Many of us may want healthier food options, but we aren’t willing, or simply cannot pay for it. Food is a basic necessity and people don’t feel like they should need to pay an arm and a leg for it.

We think we want to solve the problem of ultra-processed, fattening foods, but at the end of the day, we go to supermarkets and vote with our wallets. Food needs to be affordable and easy on the taste buds before it needs to be healthy and nutritious. And so food tech acts accordingly. It’s not food tech that is broken, it’s the market.


There is an undeniable demand for tasty, healthy food that is affordable for everyone. But given the current food system, resources available, market priorities, and rapidly rising population, this is a paradox that even food tech cannot solve. But that doesn’t mean it won’t try anyway. But what will likely result will be more of the same. Products that are cheap, tasty, and falsely and unashamedly advertised as healthy — even though they’re not.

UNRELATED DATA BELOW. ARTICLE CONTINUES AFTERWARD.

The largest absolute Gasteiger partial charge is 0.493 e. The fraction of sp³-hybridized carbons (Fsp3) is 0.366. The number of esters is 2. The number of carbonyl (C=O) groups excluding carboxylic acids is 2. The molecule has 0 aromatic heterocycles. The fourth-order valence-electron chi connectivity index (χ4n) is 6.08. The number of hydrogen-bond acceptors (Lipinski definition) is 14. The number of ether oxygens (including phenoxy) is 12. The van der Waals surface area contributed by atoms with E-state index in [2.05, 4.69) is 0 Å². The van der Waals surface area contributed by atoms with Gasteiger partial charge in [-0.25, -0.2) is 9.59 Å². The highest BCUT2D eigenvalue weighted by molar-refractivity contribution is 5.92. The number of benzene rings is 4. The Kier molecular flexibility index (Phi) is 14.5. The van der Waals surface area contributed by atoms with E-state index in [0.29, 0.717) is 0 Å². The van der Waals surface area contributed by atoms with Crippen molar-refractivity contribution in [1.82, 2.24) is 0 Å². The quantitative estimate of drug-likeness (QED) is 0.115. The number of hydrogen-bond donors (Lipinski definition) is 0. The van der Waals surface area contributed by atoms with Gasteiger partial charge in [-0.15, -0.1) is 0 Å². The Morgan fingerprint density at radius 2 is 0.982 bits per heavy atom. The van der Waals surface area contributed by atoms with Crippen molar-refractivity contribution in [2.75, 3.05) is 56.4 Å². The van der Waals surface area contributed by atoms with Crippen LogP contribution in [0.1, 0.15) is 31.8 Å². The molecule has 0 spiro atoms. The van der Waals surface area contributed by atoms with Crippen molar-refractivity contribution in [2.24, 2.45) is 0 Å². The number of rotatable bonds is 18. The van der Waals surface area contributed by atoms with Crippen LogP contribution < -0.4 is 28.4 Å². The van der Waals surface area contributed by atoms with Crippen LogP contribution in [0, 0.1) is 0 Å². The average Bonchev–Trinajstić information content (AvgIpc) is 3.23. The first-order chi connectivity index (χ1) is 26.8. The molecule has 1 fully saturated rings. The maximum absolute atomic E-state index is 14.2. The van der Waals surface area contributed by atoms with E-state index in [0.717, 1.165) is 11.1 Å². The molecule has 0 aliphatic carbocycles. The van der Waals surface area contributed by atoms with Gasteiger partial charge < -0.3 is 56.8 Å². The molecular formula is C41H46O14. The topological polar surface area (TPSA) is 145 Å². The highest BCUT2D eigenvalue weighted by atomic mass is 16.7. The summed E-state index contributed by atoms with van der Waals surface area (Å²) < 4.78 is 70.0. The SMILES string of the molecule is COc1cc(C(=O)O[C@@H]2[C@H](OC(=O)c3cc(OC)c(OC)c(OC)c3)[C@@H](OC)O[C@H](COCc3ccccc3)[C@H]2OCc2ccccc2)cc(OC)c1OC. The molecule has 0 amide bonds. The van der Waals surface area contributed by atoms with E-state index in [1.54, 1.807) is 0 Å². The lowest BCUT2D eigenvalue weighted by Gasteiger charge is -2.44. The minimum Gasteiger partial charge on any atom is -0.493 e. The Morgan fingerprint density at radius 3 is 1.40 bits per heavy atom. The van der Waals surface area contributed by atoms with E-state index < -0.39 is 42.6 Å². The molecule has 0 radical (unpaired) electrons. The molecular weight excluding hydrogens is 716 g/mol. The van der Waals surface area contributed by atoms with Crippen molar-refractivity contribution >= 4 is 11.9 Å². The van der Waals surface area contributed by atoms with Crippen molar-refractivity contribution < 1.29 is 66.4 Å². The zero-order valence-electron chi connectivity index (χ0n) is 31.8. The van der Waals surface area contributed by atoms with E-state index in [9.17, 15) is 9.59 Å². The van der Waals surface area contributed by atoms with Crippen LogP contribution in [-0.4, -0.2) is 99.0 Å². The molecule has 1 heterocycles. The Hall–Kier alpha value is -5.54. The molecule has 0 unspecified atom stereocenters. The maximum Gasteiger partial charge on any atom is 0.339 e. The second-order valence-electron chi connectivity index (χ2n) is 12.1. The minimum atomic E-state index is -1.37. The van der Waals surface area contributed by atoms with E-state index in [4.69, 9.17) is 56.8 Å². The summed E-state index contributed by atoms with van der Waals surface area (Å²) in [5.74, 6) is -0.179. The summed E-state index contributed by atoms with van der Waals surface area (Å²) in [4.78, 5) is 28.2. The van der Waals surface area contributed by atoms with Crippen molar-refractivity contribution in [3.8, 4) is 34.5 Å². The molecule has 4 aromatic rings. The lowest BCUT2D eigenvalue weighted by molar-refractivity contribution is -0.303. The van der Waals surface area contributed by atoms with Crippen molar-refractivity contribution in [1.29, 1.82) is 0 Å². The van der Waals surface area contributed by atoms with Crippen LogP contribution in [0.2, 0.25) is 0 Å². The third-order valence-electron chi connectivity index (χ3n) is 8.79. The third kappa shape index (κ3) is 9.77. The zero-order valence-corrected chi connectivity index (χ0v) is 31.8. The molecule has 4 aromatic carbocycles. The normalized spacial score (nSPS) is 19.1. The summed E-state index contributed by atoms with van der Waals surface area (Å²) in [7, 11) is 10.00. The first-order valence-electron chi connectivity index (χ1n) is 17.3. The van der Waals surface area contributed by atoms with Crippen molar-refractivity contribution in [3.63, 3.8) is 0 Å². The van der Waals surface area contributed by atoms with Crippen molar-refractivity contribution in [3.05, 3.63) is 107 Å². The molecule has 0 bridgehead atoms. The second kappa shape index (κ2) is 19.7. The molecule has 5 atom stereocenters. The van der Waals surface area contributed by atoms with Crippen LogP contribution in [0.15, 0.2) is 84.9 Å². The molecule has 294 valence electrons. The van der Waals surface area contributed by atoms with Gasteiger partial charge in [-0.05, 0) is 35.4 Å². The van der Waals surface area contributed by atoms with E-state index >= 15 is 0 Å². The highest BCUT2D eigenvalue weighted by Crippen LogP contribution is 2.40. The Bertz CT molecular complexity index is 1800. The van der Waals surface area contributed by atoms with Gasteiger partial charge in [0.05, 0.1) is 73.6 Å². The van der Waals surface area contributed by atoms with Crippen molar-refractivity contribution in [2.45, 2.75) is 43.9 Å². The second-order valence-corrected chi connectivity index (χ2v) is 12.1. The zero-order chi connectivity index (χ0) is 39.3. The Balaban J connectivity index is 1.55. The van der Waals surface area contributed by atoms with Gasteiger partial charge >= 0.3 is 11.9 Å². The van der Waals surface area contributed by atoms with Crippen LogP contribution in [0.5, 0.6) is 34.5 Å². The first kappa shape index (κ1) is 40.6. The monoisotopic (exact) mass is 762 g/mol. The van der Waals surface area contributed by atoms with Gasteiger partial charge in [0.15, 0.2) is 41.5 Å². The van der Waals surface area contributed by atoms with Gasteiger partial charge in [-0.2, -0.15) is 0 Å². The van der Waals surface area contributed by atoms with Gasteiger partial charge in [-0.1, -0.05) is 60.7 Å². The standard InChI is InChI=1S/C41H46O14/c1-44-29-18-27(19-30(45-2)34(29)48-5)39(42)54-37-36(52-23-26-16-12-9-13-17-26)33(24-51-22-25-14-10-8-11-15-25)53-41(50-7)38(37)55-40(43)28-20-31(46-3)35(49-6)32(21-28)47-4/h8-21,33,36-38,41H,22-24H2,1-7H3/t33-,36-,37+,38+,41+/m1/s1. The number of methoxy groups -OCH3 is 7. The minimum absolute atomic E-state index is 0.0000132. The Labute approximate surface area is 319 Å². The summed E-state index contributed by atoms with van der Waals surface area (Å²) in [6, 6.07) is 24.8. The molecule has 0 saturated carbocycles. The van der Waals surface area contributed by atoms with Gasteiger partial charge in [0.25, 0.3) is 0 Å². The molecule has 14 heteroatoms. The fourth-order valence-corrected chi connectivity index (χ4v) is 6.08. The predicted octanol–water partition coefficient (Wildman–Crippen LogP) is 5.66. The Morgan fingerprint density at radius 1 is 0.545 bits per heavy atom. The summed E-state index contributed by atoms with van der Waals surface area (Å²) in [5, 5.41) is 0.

A future where we can stuff our faces with cheap food that tastes great and leaves us looking slim and beautiful is, unfortunately, not a future we can have. You can’t have milk and meat from the same cow. You can’t have your cake and eat it too. If we want to stay fit and healthy, we’re going to have to make a sacrifice. Eventually, something has to give.


Created by

Primoz Artac

Generalist that thinks broadly (not deeply).